13925069_1366323253382391_39197811937142014_nSo my first iteration didn’t work out perfectly which, actually, was expected. If you recall, in my post from August 1 I said:

“For my first two weeks, Aug 1 to Aug 14, I will be travelling between my former home and new home, so I’ve decided to test the input of light exercise over factors I think are actually more important to my writing (like place, writing time, and music/noise) which I cannot control given my extended travel. Each day before writing, I will stretch and take a ten minute run (hey, it’s hot out okay?) to see if that unsettles or invigorates me.”

Yeah, not only was I travelling between my former home and new home, we’re also experiencing a heat wave and I traveled to NYC, too. The times that I did actually run, I found that my ability to focus on writing was unusually high afterwards. But that likely had something to do with the fact that I was already feeling pretty motivated that day since, you know, I worked up the energy to go running and all (correlation not causation, anyone?). Unfortunately, most days the running didn’t happen and so the writing never got started either. Bummer.

For the next two weeks, however, I will be home and better able to get into a routine. I’ll be trying something new from Aug 15 to Aug 30, this time the input of ‘time of day’. Each day at 3:30 p.m. I’m going to try writing for an hour with no distractions. I picked this for two reasons – it’s a really easy goal to keep track of (set an alarm – you can’t procrastinate!) and also on an email suggestion from a blog follower who said “I just had a chance to read this [DIY MFA post] and wanted to offer a couple of things that work for me when I’m “frozen.”… I’ve determined that writing comes easiest during a certain time period, for me that’s from mid-morning through early afternoon. So if I can, I start writing these during this period.”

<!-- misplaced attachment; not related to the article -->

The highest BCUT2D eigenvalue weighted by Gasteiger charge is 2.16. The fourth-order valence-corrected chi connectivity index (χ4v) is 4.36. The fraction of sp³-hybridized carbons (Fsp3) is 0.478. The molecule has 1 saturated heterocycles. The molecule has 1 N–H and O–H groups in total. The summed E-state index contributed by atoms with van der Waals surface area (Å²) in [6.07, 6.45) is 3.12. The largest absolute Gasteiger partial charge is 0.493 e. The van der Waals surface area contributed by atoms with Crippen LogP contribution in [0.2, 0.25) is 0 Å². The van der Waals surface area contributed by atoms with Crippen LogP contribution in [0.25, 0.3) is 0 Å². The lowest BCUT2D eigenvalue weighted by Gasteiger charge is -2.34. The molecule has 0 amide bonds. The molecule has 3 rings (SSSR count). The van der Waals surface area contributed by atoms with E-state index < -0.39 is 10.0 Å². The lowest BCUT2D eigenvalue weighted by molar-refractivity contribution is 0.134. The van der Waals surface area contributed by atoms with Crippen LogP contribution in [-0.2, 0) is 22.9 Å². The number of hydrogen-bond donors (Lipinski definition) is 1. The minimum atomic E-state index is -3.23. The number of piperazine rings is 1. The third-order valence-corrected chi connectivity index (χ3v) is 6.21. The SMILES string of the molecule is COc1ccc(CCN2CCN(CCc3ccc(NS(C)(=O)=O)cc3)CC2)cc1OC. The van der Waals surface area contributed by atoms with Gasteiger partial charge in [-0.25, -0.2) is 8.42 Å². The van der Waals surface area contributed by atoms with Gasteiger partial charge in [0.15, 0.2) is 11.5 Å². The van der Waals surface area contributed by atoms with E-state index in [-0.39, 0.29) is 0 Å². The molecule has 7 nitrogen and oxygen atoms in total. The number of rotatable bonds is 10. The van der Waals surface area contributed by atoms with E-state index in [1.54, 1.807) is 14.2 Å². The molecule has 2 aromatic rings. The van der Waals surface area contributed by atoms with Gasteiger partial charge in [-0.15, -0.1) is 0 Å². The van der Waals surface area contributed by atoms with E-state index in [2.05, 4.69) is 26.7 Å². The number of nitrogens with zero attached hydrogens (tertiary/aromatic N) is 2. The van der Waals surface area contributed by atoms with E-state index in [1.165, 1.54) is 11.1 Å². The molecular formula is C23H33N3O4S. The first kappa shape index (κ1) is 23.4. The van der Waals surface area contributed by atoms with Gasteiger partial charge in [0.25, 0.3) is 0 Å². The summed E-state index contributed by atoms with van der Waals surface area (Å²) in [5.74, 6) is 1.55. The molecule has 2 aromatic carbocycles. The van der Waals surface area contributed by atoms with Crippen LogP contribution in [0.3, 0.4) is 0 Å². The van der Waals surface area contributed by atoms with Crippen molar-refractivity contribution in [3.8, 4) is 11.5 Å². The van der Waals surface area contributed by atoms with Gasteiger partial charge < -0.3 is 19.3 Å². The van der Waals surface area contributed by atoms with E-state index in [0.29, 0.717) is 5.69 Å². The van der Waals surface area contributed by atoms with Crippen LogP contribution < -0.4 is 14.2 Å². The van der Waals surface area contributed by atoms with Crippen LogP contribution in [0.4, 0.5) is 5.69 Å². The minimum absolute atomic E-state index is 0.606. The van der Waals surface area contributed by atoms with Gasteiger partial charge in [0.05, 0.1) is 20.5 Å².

Thanks, John, for the advice! I’m hopefully going to try this iteration at a couple different times of day throughout the next few months to see what works best as grad school begins and the like. Many writers have discussed the importance of time of day to their writing routine; Ernst Hemingway said “When I am working on a book or a story I write every morning as soon after first light as possible. There is no one to disturb you and it is cool or cold and you come to your work and warm as you write. You read what you have written and, as you always stop when you know what is going to happen next, you go on from there.”

Do any of you write better at certain times of day – or find writing is impossible too early in the morning or late at night?


Meghan Barrett is a student at Drexel University, earning her PhD in Biology. She previously attended the State University of New York at Geneseo, where she earned a B.S. in Biology and English/Creative Writing and was a part of the Honors College. Meghan was a founding member of NeuWrite/Edu, a science-writing collaboration group at Geneseo, and worked as a Writing Intern for Phi Beta Kappa's Online News Site, The Key Reporter.


Leave a Reply

Your email address will not be published. Required fields are marked *